The reason was simpler. The sapphire crystals in question were suspended from thin threads, which the Russian scientists said were coated with a “fatty film”. No fat that the Western scientists tried worked. Then it came out that the film was produced by one of the Russian group running the thread across the bridge of his nose before attaching the sapphire. When Western scientists tried the same trick, they were finally able to replicate the Russians’ ultra-precise measurements.
Tricks abound in cooking. One that has a rather similar basis is always to save some used frying oil, and add a little to fresh oil before using it. This helps to prevent fish and meat from sticking to the bottom of a non-Teflon coated frying pan, because the breakdown products from the previously heated oil attach themselves to the metal to form a thin, anti-adhesive, film. There must be many similar tricks around, often unmentioned in recipe books. It will be good to learn about some of them at Oxford 2015.
Update Oct 20, 2014: Peter Hertzmannn tells a nice story about tacit knowledge when it comes to confiting duck parts: “When I learned to confit duck parts in the Dordogne, I was required to turn the meat in the fat with my bare hands, i.e., to assure that the fat would not get too hot. That temperature was about 65 °C.”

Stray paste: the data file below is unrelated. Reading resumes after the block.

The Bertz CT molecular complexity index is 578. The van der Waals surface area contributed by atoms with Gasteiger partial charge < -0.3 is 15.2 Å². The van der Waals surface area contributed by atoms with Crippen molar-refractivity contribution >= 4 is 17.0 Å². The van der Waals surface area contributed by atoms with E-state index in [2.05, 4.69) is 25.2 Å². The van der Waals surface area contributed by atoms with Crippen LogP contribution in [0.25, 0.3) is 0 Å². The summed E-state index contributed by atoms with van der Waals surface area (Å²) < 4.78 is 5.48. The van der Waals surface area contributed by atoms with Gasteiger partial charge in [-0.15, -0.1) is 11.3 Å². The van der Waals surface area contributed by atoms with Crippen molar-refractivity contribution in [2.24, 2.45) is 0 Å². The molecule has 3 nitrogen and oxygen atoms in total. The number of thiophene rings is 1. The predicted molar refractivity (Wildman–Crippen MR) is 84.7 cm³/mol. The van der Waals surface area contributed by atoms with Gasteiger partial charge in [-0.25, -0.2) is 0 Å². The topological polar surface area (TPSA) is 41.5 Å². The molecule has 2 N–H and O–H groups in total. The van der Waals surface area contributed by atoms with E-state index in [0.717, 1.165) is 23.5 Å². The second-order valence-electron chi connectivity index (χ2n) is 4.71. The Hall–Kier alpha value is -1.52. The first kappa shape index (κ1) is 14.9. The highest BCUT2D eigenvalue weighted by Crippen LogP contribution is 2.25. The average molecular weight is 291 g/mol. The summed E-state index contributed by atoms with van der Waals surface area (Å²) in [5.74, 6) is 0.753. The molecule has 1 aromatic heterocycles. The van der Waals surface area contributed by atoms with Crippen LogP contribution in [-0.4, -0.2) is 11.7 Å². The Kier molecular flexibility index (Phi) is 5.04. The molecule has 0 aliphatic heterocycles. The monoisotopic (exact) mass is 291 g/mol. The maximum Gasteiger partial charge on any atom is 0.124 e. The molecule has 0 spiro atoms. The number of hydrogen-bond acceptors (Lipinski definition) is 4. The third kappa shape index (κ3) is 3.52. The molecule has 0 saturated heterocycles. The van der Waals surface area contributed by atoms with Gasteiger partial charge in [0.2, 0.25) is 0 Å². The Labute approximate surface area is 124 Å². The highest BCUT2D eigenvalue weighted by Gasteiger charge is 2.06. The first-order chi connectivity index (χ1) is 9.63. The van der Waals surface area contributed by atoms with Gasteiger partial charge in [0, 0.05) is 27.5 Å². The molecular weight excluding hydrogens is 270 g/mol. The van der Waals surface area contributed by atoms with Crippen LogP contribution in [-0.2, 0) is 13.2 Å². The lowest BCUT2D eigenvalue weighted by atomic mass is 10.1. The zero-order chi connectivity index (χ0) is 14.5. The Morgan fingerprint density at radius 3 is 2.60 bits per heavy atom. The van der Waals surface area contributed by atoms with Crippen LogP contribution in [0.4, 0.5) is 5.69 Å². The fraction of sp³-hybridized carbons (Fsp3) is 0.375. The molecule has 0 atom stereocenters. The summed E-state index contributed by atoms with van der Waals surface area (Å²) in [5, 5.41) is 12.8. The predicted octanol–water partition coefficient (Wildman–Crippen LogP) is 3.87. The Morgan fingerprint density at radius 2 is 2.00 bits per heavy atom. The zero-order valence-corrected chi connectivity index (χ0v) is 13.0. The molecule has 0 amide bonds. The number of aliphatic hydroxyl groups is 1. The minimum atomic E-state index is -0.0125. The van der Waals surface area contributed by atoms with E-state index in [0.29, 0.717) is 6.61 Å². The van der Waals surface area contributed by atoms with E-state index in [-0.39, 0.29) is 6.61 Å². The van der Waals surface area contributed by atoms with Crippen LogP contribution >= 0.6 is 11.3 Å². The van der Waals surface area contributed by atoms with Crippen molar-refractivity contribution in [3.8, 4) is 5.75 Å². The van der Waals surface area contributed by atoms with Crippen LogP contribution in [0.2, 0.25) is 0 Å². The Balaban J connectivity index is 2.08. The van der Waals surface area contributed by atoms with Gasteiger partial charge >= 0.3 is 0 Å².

The first part is the tacit knowledge; the last part is Peter’s scientific interpretation which, as so often in science, comes a posteriori rather than a priori. Peter goes on to say: “I think the tacit knowledge aspect works for good and bad. A lot of what is taught is based on misunderstanding, and that it must be true because “that’s how I was taught.” It was a problem when I worked with surgeons and now I see it with chefs and worse with cookbook authors [see Oliver Sachs’ “Uncle Tungsten” for a wonderful example from the chemical industry}.
By way of example, if you look at old recipes for what today we call braising, only a little or no liquid was added to the pot. Now I see entire books devoted to braising where the last step before cooking is to cover the item to be cooked with liquid. To me this is simmering, not braising.”
I agree, and hope that the whole subject of tacit knowledge gets a good airing at Oxford 2015.